The presence of the many labels and stamps directly on the map’s cloth backing indicate it may have been mailed from Exeter to Ithaca without additional packaging. The map was in good condition considering its age and history of being shipped overseas with just the cloth backing as protection. The map had significant surface dirt on both the recto and the verso. The lining of the map was loose in some areas and detaching from the paper support. The map had two small losses in which the cloth backing was torn completely through. The surface of the map was creased in many locations with several breaks in the paper support.  There is evidence of some fold lines, with one prominent fold through the vertical center, which bisects the mailing label.  On the bottom left corner of the recto, there was a small amount of glassine adhered to the map; its purpose is unknown. There are four ink Cornell Library ownership stamps on the map’s recto.

Several factors were considered in creating a treatment plan for the map, including: the map was in good condition with only minor issues, the cloth backing was not actively causing concern, and the mailing labels and stamps form an important part of its history.  Accordingly, the cloth lining was left intact and the treatment focused on stabilizing the minor condition concerns and providing a protective enclosure.

Stabilizing lifting paper with wheat starch paste and drying in place under weight.

The treatment consisted first of thorough surface cleaning. The recto was cleaned with cosmetic sponges and then three iterations of vinyl eraser crumbs. The recto was then carefully vacuumed with a HEPA vacuum. The cloth verso was cleaned with a sponge eraser while the labels and postage stamps were cleaned with cosmetic sponges. The verso was also vacuumed. Small areas of lifting of the labels on the verso were pasted down with wheat starch paste. The lifting areas of the paper support were reattached to the cloth backing with wheat starch paste. The glassine was removed using a methylcellulose poultice. The losses and frail areas were mended on the verso using acrylic toned Japanese tissue and wheat starch paste.  While the black engraving ink was stable in water, the Library ownership stamps were soluble.  So the map was gently humidified using felted Gore-Tex, which is a controlled method that did not disturb the ownership inks. After humidification, the map was dried and flattened between thick blotters and under weight to reduce surface creases and undulations. After treatment, it was sleeved in polyester to protect it in storage and during handling.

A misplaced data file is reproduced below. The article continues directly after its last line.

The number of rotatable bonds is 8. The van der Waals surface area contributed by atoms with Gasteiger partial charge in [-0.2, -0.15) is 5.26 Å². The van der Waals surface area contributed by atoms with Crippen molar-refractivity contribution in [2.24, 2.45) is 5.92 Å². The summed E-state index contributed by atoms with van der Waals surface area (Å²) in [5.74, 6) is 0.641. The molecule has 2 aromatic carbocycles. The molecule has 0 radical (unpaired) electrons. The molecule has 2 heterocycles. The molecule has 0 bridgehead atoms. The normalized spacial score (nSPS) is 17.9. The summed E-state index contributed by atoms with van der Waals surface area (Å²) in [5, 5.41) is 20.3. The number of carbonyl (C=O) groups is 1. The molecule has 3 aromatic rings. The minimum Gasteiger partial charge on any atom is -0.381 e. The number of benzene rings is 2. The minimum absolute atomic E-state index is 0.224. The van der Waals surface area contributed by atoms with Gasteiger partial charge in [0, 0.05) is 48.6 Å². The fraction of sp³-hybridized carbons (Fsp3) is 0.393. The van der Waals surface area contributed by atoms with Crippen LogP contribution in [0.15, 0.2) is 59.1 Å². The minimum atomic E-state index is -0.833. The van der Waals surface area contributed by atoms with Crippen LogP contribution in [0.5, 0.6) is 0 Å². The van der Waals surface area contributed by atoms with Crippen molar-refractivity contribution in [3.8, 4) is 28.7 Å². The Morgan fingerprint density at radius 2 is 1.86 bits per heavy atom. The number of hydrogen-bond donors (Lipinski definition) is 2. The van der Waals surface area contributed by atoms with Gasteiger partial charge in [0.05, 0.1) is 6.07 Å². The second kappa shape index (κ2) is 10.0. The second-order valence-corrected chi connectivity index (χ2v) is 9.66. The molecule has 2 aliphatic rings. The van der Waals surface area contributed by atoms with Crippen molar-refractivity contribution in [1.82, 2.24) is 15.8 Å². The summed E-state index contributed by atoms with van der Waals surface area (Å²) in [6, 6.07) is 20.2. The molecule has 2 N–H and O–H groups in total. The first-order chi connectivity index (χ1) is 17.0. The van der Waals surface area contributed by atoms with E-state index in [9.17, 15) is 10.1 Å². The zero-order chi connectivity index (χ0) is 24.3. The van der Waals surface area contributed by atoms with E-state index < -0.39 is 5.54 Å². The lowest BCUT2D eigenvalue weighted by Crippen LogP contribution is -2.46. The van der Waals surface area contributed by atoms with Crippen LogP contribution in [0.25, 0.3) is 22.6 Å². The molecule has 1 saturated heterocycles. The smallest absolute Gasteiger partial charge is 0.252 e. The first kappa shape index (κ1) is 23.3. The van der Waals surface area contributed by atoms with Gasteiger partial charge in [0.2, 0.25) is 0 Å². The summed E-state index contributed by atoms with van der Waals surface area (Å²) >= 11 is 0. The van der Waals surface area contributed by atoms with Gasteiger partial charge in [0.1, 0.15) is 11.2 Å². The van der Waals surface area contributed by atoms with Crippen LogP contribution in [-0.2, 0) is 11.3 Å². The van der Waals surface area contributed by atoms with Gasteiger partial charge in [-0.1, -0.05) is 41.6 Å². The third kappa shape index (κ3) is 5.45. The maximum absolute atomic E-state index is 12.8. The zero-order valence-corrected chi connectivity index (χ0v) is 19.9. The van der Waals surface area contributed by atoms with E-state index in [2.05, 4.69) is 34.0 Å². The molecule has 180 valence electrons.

Recto and verso of the map in raking light, shown before treatment on the left and after treatment on the right.

This map has such an interesting history, from its assortment of mailing labels and postage stamps, to its connection to Cornell University faculty, and finally as part of the Maps Collection. After treatment that retained its historical evidence, the map is better preserved and available for study–perhaps for a future researcher to discover why Professor Bailey was interested in a hydrographic map of the coast of Cornwall!